Motorola accuses ex-CFO of destroying evidence

April 15, 2009

(AP) -- Motorola Inc. accused its former chief financial officer Wednesday of hiding his tracks by wiping files from a company laptop.

The filing is another move in an unusual legal battle set off by Paul Liska's departure from the company on Jan. 29.

Liska said he was fired from the maker of for trying to warn that its projections for its ailing cell phone business were too optimistic.

, for its part, said Liska's "erratic behavior" made the Schaumburg, Ill.-based company look for a replacement late last year. When he discovered the search, he tried to extort the company, it claims.

In its filing with a county court in Chicago on Wednesday, Motorola said Liska took a with him when he left and returned it two weeks later after running a data destruction utility. The files weren't backed up at the company. According to an affidavit by a Motorola technology support employee, Liska had specifically asked that only his e-mail be backed up.

Motorola said the destruction of files deprived it of crucial information about Liska's activities. It wants the court to order Liska to turn over all of his other computers and storage media so Motorola can comb them for the missing files.

Liska's lawyer did not immediately return a call for comment.

©2009 The Associated Press. All rights reserved. This material may not be published, broadcast, rewritten or redistributed.

Explore further: Motorola proves seamless mobility is no longer just a vision of the future

Related Stories

Motorola V360 Debuts

November 10, 2005

Motorola and T-Mobile USA today announced the on-shelf availability of the Motorola V360. The sleek Motorola V360 offers advanced functionality and provides consumers with today’s must-have mobile music, imaging and connectivity ...

Motorola Announces Blue-Collar Phone

March 28, 2007

Motorola and AT&T said today that the two companies are teaming to introduce a new mobile device aimed at people who "do actual work."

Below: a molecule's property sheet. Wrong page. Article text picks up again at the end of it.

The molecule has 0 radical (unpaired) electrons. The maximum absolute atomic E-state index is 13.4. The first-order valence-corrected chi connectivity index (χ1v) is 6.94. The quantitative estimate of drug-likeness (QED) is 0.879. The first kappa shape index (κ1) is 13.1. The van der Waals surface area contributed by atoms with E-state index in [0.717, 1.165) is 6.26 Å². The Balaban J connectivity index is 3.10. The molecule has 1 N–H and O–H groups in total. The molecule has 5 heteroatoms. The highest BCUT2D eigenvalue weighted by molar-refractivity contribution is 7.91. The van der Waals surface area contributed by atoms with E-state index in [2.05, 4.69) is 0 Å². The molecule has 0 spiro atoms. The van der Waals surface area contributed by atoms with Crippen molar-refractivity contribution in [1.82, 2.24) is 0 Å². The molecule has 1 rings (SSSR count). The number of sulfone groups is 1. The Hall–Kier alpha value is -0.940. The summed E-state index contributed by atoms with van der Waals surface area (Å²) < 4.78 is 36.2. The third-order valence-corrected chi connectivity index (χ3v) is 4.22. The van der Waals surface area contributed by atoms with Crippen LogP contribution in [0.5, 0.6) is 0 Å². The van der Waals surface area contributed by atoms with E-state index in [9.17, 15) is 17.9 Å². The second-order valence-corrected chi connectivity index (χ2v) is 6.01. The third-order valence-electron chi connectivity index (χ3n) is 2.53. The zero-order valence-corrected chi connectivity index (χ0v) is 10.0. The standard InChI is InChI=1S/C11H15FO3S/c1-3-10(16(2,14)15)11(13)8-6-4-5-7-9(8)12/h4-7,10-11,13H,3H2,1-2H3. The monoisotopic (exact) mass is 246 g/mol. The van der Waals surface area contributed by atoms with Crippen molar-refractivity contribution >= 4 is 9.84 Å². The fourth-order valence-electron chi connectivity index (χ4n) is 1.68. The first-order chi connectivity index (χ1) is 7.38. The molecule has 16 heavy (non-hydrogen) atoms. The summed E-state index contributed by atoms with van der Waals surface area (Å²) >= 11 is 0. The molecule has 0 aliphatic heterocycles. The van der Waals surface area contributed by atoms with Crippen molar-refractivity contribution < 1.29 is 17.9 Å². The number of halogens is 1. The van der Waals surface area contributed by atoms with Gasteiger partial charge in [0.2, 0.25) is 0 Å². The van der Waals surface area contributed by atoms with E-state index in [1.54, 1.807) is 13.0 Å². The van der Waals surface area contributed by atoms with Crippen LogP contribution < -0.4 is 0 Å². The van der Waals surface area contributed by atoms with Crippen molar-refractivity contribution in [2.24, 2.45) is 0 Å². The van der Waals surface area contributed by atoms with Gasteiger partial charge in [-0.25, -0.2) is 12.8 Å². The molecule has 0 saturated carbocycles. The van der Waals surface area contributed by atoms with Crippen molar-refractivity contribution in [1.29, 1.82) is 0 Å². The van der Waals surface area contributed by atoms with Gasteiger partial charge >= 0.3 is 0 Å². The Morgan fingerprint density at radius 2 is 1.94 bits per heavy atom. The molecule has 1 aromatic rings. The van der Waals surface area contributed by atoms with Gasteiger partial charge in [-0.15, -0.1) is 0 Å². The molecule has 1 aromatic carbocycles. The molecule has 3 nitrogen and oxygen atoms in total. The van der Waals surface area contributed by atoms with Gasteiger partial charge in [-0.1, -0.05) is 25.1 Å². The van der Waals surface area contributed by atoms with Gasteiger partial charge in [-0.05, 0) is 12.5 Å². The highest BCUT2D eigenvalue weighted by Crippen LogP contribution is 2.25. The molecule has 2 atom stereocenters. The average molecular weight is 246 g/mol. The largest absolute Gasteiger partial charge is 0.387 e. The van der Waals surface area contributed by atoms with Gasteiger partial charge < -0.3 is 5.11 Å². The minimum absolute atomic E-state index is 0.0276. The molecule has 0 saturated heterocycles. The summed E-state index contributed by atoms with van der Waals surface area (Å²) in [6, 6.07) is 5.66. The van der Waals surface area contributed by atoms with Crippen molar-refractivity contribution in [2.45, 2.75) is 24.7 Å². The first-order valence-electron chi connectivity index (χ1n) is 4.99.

Motorola calls former CFO "treacherous officer"

April 10, 2009

(AP) -- A former executive who sued Motorola Inc. for firing him is a "treacherous officer," the telecommunications equipment maker said in court documents responding to his lawsuit.

Recommended for you

Snapchat introduces video-catching sunglasses

September 24, 2016

Vanishing message service Snapchat announced Saturday it will launch a line of video-catching sunglasses, a spin on Glass eyewear abandoned by Google more than a year ago.

First test of driverless minibus in Paris Saturday

September 24, 2016

The French capital's transport authority will on Saturday carry out its first test of a driverless minibus, in the hope that regular routes for the hi-tech vehicles will be up and running within two years.

Hyperloop pushes dream of low-cost futuristic transport

September 23, 2016

Is it a plane, is it a train? No, say supporters of Hyperloop, a futuristic mode of transport floated by Silicon Valley billionaire Elon Musk that promises high-tech, high-speed and cheap travel over long distances.

US moves to regulate self-driving cars

September 20, 2016

The United States unveiled a sweeping new regulatory framework for the unexpectedly rapid rise of self-driving automobile technology, just days after Uber broke ground with its first driverless taxis.

0 comments

Please sign in to add a comment. Registration is free, and takes less than a minute. Read more

Click here to reset your password.
Sign in to get notified via email when new comments are made.